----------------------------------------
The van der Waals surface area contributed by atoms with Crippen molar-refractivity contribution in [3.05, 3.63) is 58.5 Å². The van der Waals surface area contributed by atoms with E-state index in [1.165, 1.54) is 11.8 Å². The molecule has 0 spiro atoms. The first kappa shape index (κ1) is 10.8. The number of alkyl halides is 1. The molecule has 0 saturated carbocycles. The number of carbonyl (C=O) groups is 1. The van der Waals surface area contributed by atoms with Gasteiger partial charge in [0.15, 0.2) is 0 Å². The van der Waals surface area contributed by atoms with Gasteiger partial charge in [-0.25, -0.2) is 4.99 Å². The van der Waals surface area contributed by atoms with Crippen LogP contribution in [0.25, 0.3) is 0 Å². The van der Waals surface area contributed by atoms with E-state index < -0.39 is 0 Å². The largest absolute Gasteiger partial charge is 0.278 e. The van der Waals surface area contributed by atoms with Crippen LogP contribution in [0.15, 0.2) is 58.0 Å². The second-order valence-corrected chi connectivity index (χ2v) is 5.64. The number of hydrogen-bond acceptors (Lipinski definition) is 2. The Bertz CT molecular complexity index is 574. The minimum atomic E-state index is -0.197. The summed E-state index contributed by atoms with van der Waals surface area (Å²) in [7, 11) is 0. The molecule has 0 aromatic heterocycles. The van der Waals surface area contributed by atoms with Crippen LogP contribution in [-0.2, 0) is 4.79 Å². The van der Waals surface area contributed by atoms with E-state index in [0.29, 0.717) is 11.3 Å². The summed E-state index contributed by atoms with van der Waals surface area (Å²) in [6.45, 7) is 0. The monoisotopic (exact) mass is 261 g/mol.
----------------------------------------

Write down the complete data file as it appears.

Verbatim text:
The van der Waals surface area contributed by atoms with Crippen molar-refractivity contribution in [3.05, 3.63) is 58.5 Å². The van der Waals surface area contributed by atoms with E-state index in [1.165, 1.54) is 11.8 Å². The molecule has 0 spiro atoms. The first kappa shape index (κ1) is 10.8. The number of alkyl halides is 1. The molecule has 0 saturated carbocycles. The number of carbonyl (C=O) groups is 1. The van der Waals surface area contributed by atoms with Gasteiger partial charge in [0.15, 0.2) is 0 Å². The van der Waals surface area contributed by atoms with Gasteiger partial charge in [-0.25, -0.2) is 4.99 Å². The van der Waals surface area contributed by atoms with Crippen LogP contribution in [0.25, 0.3) is 0 Å². The van der Waals surface area contributed by atoms with E-state index < -0.39 is 0 Å². The largest absolute Gasteiger partial charge is 0.278 e. The van der Waals surface area contributed by atoms with Crippen LogP contribution in [0.15, 0.2) is 58.0 Å². The second-order valence-corrected chi connectivity index (χ2v) is 5.64. The number of hydrogen-bond acceptors (Lipinski definition) is 2. The Bertz CT molecular complexity index is 574. The minimum atomic E-state index is -0.197. The summed E-state index contributed by atoms with van der Waals surface area (Å²) in [7, 11) is 0. The molecule has 0 aromatic heterocycles. The van der Waals surface area contributed by atoms with Crippen LogP contribution in [-0.2, 0) is 4.79 Å². The van der Waals surface area contributed by atoms with E-state index in [0.29, 0.717) is 11.3 Å². The summed E-state index contributed by atoms with van der Waals surface area (Å²) in [6.45, 7) is 0. The monoisotopic (exact) mass is 261 g/mol.